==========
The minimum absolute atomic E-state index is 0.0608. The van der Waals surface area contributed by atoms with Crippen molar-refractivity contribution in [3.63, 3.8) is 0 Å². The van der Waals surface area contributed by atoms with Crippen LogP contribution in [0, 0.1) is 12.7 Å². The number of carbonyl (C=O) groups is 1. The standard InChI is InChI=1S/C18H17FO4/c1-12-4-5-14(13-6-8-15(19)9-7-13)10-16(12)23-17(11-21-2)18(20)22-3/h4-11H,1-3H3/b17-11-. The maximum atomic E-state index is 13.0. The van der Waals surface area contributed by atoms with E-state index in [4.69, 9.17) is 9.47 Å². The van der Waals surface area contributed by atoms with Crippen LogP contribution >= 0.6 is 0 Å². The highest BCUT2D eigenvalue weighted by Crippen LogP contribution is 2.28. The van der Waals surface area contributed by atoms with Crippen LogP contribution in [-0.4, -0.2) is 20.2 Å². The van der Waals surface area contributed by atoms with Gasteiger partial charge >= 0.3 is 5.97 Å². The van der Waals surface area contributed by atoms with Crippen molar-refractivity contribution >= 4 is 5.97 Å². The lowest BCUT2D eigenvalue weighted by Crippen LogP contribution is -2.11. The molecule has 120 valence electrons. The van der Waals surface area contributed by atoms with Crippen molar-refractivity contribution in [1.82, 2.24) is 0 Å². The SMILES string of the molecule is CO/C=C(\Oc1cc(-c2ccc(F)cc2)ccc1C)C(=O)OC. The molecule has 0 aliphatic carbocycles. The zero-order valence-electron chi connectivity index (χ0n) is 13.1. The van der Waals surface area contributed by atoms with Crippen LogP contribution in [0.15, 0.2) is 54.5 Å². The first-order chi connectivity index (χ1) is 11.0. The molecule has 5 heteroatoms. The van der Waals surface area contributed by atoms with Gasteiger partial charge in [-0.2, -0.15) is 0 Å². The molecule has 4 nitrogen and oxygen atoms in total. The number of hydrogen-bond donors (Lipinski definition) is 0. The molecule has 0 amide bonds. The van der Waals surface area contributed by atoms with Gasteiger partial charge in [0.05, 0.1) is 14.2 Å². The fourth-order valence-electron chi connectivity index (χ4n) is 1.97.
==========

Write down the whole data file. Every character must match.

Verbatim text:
The minimum absolute atomic E-state index is 0.0608. The van der Waals surface area contributed by atoms with Crippen molar-refractivity contribution in [3.63, 3.8) is 0 Å². The van der Waals surface area contributed by atoms with Crippen LogP contribution in [0, 0.1) is 12.7 Å². The number of carbonyl (C=O) groups is 1. The standard InChI is InChI=1S/C18H17FO4/c1-12-4-5-14(13-6-8-15(19)9-7-13)10-16(12)23-17(11-21-2)18(20)22-3/h4-11H,1-3H3/b17-11-. The maximum atomic E-state index is 13.0. The van der Waals surface area contributed by atoms with E-state index in [4.69, 9.17) is 9.47 Å². The van der Waals surface area contributed by atoms with Crippen LogP contribution >= 0.6 is 0 Å². The highest BCUT2D eigenvalue weighted by Crippen LogP contribution is 2.28. The van der Waals surface area contributed by atoms with Crippen LogP contribution in [-0.4, -0.2) is 20.2 Å². The van der Waals surface area contributed by atoms with Gasteiger partial charge >= 0.3 is 5.97 Å². The van der Waals surface area contributed by atoms with Crippen molar-refractivity contribution >= 4 is 5.97 Å². The lowest BCUT2D eigenvalue weighted by Crippen LogP contribution is -2.11. The molecule has 120 valence electrons. The van der Waals surface area contributed by atoms with Crippen molar-refractivity contribution in [1.82, 2.24) is 0 Å². The SMILES string of the molecule is CO/C=C(\Oc1cc(-c2ccc(F)cc2)ccc1C)C(=O)OC. The molecule has 0 aliphatic carbocycles. The zero-order valence-electron chi connectivity index (χ0n) is 13.1. The van der Waals surface area contributed by atoms with Crippen LogP contribution in [0.15, 0.2) is 54.5 Å². The first-order chi connectivity index (χ1) is 11.0. The molecule has 5 heteroatoms. The van der Waals surface area contributed by atoms with Gasteiger partial charge in [-0.2, -0.15) is 0 Å². The molecule has 4 nitrogen and oxygen atoms in total. The number of hydrogen-bond donors (Lipinski definition) is 0. The molecule has 0 amide bonds. The van der Waals surface area contributed by atoms with Gasteiger partial charge in [0.05, 0.1) is 14.2 Å². The fourth-order valence-electron chi connectivity index (χ4n) is 1.97.